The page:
On a very, very cold night, to Twitter headquarters a few blocks away to hear some major B2C and B2B brands discussing social care strategy — at the invitation of Sprinklr. The panelists repeatedly emphasized that care needs to be understood as part of a holistic brand-customer relationship. Yes, it’s the CX thing again:
Footlocker (Matthew McNichol, director of social media strategy, North America):
When you talk about modern customer care from the Footlocker side, it’s about understanding a customer’s wants and needs. First and foremost, we’re about customer experience; the customer is at the center of what we do, so engaging with them and learning about them is what we need to be doing from a customer care perspective.
We’re here to serve the sneaker community, and using a tool like case management has been so beneficial to us in learning about our customers. “Sneaker Twitter” you can call it, they’re not short of opinions, and not shy of telling us their wants, needs, desires, and giving us feedback. We have a number of different teams ; we have the social team, a customer care team, and a customer experience team, and having Sprinklr case management has really improved our workflow.
Verizon (Ken Madrigal, digital and social strategy lead):
When you look at care, it’s a relationship moment, not just a fix-it moment. We interact with thousands of customers on a weekly basis. When you have that one-on-one conversation on social, and you have a connection to their profile on the CRM system, how do you marry these things to provide a personalized experience.
Dun & Bradstreet (Katelyn Brower, digital marketing manager):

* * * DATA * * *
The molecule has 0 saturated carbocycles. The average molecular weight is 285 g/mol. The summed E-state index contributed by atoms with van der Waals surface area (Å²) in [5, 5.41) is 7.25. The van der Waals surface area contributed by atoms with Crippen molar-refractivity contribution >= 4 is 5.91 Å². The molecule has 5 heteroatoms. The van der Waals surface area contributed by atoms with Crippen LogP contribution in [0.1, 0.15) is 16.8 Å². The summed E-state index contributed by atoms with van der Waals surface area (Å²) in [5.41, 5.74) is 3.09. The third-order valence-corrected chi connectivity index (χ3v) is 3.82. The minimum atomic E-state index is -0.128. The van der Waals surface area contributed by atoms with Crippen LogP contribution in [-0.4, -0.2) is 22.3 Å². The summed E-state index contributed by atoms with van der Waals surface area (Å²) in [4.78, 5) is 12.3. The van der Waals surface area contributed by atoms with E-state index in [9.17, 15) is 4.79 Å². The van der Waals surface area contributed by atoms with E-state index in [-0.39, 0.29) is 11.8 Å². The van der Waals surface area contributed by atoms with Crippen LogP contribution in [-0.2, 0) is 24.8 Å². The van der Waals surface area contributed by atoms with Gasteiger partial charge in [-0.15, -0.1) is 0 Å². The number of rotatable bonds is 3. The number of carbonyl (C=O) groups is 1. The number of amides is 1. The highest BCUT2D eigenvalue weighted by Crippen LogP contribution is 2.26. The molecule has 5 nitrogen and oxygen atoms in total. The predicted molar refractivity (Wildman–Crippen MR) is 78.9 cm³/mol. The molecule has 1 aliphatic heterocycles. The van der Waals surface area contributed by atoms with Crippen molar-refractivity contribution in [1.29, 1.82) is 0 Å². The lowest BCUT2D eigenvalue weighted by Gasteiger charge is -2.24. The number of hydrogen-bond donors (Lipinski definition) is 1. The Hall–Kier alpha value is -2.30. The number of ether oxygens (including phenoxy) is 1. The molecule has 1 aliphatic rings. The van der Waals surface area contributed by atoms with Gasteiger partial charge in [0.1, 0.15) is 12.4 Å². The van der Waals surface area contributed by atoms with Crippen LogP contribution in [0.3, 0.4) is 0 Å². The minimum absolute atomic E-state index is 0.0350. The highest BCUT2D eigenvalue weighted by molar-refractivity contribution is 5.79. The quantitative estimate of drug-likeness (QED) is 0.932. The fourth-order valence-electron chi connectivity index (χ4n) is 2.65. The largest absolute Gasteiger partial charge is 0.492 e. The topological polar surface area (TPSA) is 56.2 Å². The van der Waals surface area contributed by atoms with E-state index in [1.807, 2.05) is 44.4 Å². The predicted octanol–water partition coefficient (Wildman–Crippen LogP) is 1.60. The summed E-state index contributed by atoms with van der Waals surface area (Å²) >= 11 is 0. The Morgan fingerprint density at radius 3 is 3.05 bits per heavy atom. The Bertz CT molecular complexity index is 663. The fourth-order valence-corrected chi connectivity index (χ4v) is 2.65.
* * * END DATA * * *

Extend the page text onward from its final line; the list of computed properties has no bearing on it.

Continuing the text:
Social media was on the rise, and as we were engaging more and building relationships, more eyeballs were on our brand. They were finding us on Twitter and asking us questions — and there were good questions, bad questions, a lot of different questions. We realized that if we were going to continue to see success from a social media standpoint, we needed to see success from a customer and prospect standpoint as well. We needed to build relationships with our followers.
The risk factor we’re dealing with is a lot higher than a consumer brand ( thinking about multi-million dollar deals here)…so that was a key factor as well. We needed to get in front of them and solve their problems.
Is this the sign of blockchain’s marketing tech and adtech maturity. Not only does it have its own landscape, just like the marketing tech space as a whole, but it’s now in it’s third iteration. And it’s growing at a crazy rate: from 88 to 290 since March last year. The news, and a copy of the landscape, comes to us from the blockchain mavens at never stop marketing. Polish your reading glasses (or check out a sharper version here):